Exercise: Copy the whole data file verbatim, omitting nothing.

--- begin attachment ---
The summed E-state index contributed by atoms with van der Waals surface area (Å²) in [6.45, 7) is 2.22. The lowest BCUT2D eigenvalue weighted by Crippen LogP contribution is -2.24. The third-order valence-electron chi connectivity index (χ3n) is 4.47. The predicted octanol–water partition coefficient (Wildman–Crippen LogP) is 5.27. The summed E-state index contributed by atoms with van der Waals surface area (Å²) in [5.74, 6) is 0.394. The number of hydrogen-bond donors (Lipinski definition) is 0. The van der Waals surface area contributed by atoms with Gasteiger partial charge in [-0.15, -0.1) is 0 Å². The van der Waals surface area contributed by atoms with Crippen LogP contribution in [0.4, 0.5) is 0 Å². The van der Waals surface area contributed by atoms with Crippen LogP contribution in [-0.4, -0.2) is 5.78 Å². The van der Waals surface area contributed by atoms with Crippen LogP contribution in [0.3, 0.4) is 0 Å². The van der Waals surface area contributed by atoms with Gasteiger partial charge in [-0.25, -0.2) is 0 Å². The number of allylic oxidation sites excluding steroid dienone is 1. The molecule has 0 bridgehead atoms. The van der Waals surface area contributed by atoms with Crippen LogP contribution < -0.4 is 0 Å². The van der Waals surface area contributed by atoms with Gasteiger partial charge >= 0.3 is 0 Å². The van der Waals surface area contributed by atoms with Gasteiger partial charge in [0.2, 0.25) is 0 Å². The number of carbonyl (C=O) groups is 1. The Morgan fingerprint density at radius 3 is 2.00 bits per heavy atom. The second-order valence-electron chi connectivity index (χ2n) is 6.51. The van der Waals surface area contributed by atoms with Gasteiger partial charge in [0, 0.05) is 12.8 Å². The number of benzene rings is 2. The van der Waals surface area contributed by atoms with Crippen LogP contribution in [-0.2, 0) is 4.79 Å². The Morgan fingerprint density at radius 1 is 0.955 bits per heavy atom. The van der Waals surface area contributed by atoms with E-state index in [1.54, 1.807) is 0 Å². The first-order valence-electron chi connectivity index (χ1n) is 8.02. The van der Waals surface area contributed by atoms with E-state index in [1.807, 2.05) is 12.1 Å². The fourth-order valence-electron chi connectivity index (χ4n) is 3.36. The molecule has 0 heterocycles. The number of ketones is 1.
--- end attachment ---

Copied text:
The summed E-state index contributed by atoms with van der Waals surface area (Å²) in [6.45, 7) is 2.22. The lowest BCUT2D eigenvalue weighted by Crippen LogP contribution is -2.24. The third-order valence-electron chi connectivity index (χ3n) is 4.47. The predicted octanol–water partition coefficient (Wildman–Crippen LogP) is 5.27. The summed E-state index contributed by atoms with van der Waals surface area (Å²) in [5.74, 6) is 0.394. The number of hydrogen-bond donors (Lipinski definition) is 0. The van der Waals surface area contributed by atoms with Gasteiger partial charge in [-0.15, -0.1) is 0 Å². The van der Waals surface area contributed by atoms with Crippen LogP contribution in [0.4, 0.5) is 0 Å². The van der Waals surface area contributed by atoms with Crippen LogP contribution in [-0.4, -0.2) is 5.78 Å². The van der Waals surface area contributed by atoms with Crippen LogP contribution in [0.3, 0.4) is 0 Å². The van der Waals surface area contributed by atoms with Gasteiger partial charge in [-0.25, -0.2) is 0 Å². The number of allylic oxidation sites excluding steroid dienone is 1. The molecule has 0 bridgehead atoms. The van der Waals surface area contributed by atoms with Crippen LogP contribution < -0.4 is 0 Å². The van der Waals surface area contributed by atoms with Gasteiger partial charge >= 0.3 is 0 Å². The van der Waals surface area contributed by atoms with Gasteiger partial charge in [0.2, 0.25) is 0 Å². The number of carbonyl (C=O) groups is 1. The Morgan fingerprint density at radius 3 is 2.00 bits per heavy atom. The second-order valence-electron chi connectivity index (χ2n) is 6.51. The van der Waals surface area contributed by atoms with Gasteiger partial charge in [0, 0.05) is 12.8 Å². The number of benzene rings is 2. The van der Waals surface area contributed by atoms with Crippen LogP contribution in [-0.2, 0) is 4.79 Å². The Morgan fingerprint density at radius 1 is 0.955 bits per heavy atom. The van der Waals surface area contributed by atoms with E-state index in [1.54, 1.807) is 0 Å². The first-order valence-electron chi connectivity index (χ1n) is 8.02. The van der Waals surface area contributed by atoms with E-state index in [1.807, 2.05) is 12.1 Å². The fourth-order valence-electron chi connectivity index (χ4n) is 3.36. The molecule has 0 heterocycles. The number of ketones is 1.